It’s so easy to ignore personal health as a teacher. It’s so easy to feel too tired, or too busy, to take care of yourself. Considering that, I’ve made a “self-care checklist.” I try to do one thing for myself from each category, daily, to take care of myself.
- Meditate. I try to meditate daily, in the mornings. There isn’t a ton of research about meditation (at least, not credited research the way we think of it in the West), but the research that is there suggests you’ll benefit the most from it if you meditate between 5-10 minutes a day.
- Write in a journal. Vent, reflect, do whatever you’ve got to do.
- Laugh. Watch a stand-up comedy, listen to a funny podcast, laugh with your friends.
- Call a friend. Real communication helps with stress immensely.
- Go all out on a “personal night.” face mask, wine, favorite movie, whatever it is. Spend the night relaxing.
- Go out. Get out of the house. Seriously. Depending on what you need, it may not be a night at home alone, but a night with friends.
- Take a walk outside. Sometimes, I’m so stressed after work that I need a physical separation between my hours at work and my hours at home. Walking for 15-20 minutes helps with that.
- Exercise. Anything, really, helps you when you’re stressed. I love running, biking, lifting weights, and yoga. (Generally, my rule is that when I really don’t feel like working out, I have to work out that day.)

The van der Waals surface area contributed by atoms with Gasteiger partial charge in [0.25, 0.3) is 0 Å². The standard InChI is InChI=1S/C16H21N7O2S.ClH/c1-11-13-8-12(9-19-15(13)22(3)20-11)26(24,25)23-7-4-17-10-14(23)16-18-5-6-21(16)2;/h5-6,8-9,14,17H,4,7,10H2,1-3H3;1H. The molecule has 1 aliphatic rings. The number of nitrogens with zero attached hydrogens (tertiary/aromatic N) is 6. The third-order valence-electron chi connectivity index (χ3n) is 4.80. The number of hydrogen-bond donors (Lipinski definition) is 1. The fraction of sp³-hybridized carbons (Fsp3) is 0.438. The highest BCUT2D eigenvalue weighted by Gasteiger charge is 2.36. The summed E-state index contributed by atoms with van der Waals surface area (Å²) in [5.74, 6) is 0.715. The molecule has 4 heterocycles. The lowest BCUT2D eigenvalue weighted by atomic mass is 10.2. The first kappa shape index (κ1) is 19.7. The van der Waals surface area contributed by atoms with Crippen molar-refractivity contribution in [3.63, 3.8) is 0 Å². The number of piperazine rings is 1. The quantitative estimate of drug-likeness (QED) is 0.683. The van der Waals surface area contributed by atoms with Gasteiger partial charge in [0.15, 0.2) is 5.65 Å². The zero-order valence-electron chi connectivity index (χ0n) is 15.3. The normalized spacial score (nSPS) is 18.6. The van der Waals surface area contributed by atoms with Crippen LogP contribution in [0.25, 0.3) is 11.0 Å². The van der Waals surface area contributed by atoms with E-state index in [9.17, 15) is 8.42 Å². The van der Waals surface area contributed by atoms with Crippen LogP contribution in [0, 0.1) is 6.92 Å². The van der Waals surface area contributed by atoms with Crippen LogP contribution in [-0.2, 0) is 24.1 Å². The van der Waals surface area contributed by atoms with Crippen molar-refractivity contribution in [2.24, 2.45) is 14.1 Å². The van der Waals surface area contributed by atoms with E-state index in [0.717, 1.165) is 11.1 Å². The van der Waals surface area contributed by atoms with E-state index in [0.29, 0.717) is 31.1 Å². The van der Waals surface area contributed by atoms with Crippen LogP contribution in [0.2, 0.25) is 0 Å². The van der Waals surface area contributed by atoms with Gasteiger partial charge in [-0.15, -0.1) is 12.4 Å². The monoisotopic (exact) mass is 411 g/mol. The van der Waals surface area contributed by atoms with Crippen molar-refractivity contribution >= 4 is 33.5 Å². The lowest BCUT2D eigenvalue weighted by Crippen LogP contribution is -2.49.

- Spend time in nature. A growing amount of research suggests that spending time in nature – even an hour or two a week – helps lower anxiety, stress, and depression. Take a hike.
- Eat healthy. This is one I struggle with frequently, but it is incredibly important. The food you eat can drastically impact your mentality, and the healthier you eat, the healthier your mind and body become.
One of the habits that improved my mental health, generally, during my first year of teaching was when I began giving myself regular “check-ups.” I started to become more conscious of my behaviors and thought patterns as they related to my health. I began paying attention to the signals my body sent me, trying to figure out what I needed most on different days. I tried as many different ways to be healthy and to lower my stress level, but I focused heavily on physical health because I knew how much it could affect my mental health.